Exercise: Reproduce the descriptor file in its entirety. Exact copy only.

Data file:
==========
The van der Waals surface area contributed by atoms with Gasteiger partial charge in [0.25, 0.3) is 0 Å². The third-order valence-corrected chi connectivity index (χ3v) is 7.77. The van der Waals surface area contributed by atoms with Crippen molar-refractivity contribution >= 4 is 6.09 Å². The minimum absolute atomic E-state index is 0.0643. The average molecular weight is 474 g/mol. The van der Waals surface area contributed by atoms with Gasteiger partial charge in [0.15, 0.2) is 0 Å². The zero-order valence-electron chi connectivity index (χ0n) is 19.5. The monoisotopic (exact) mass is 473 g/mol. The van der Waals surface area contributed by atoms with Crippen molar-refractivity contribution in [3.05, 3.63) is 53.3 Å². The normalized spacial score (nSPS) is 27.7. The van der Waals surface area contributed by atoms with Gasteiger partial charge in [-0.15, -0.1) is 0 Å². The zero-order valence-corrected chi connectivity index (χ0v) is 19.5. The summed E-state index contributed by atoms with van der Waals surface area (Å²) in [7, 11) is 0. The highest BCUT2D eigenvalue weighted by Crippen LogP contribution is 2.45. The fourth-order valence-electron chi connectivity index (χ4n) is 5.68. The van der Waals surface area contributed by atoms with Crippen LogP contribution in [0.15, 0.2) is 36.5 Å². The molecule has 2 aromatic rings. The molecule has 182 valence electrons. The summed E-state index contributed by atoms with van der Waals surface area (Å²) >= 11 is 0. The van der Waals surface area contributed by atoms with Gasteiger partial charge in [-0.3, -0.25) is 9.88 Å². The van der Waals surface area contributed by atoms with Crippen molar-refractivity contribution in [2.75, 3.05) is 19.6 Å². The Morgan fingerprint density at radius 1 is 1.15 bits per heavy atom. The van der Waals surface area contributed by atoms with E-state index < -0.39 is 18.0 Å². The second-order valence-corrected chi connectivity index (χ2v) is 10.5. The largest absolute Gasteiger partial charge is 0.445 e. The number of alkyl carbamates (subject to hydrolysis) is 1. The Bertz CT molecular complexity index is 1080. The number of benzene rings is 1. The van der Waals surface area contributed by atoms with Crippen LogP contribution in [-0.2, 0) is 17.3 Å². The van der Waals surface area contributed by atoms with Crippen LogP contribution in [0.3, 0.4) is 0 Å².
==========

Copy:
The van der Waals surface area contributed by atoms with Gasteiger partial charge in [0.25, 0.3) is 0 Å². The third-order valence-corrected chi connectivity index (χ3v) is 7.77. The van der Waals surface area contributed by atoms with Crippen molar-refractivity contribution >= 4 is 6.09 Å². The minimum absolute atomic E-state index is 0.0643. The average molecular weight is 474 g/mol. The van der Waals surface area contributed by atoms with Gasteiger partial charge in [0.15, 0.2) is 0 Å². The zero-order valence-electron chi connectivity index (χ0n) is 19.5. The monoisotopic (exact) mass is 473 g/mol. The van der Waals surface area contributed by atoms with Crippen molar-refractivity contribution in [3.05, 3.63) is 53.3 Å². The normalized spacial score (nSPS) is 27.7. The van der Waals surface area contributed by atoms with Gasteiger partial charge in [-0.15, -0.1) is 0 Å². The zero-order valence-corrected chi connectivity index (χ0v) is 19.5. The summed E-state index contributed by atoms with van der Waals surface area (Å²) in [7, 11) is 0. The highest BCUT2D eigenvalue weighted by Crippen LogP contribution is 2.45. The fourth-order valence-electron chi connectivity index (χ4n) is 5.68. The van der Waals surface area contributed by atoms with Crippen LogP contribution in [0.15, 0.2) is 36.5 Å². The molecule has 2 aromatic rings. The molecule has 182 valence electrons. The summed E-state index contributed by atoms with van der Waals surface area (Å²) >= 11 is 0. The van der Waals surface area contributed by atoms with Gasteiger partial charge in [-0.3, -0.25) is 9.88 Å². The van der Waals surface area contributed by atoms with Crippen molar-refractivity contribution in [2.75, 3.05) is 19.6 Å². The Morgan fingerprint density at radius 1 is 1.15 bits per heavy atom. The van der Waals surface area contributed by atoms with E-state index < -0.39 is 18.0 Å². The second-order valence-corrected chi connectivity index (χ2v) is 10.5. The largest absolute Gasteiger partial charge is 0.445 e. The number of alkyl carbamates (subject to hydrolysis) is 1. The Bertz CT molecular complexity index is 1080. The number of benzene rings is 1. The van der Waals surface area contributed by atoms with Crippen LogP contribution in [-0.2, 0) is 17.3 Å². The van der Waals surface area contributed by atoms with Crippen LogP contribution in [0.3, 0.4) is 0 Å².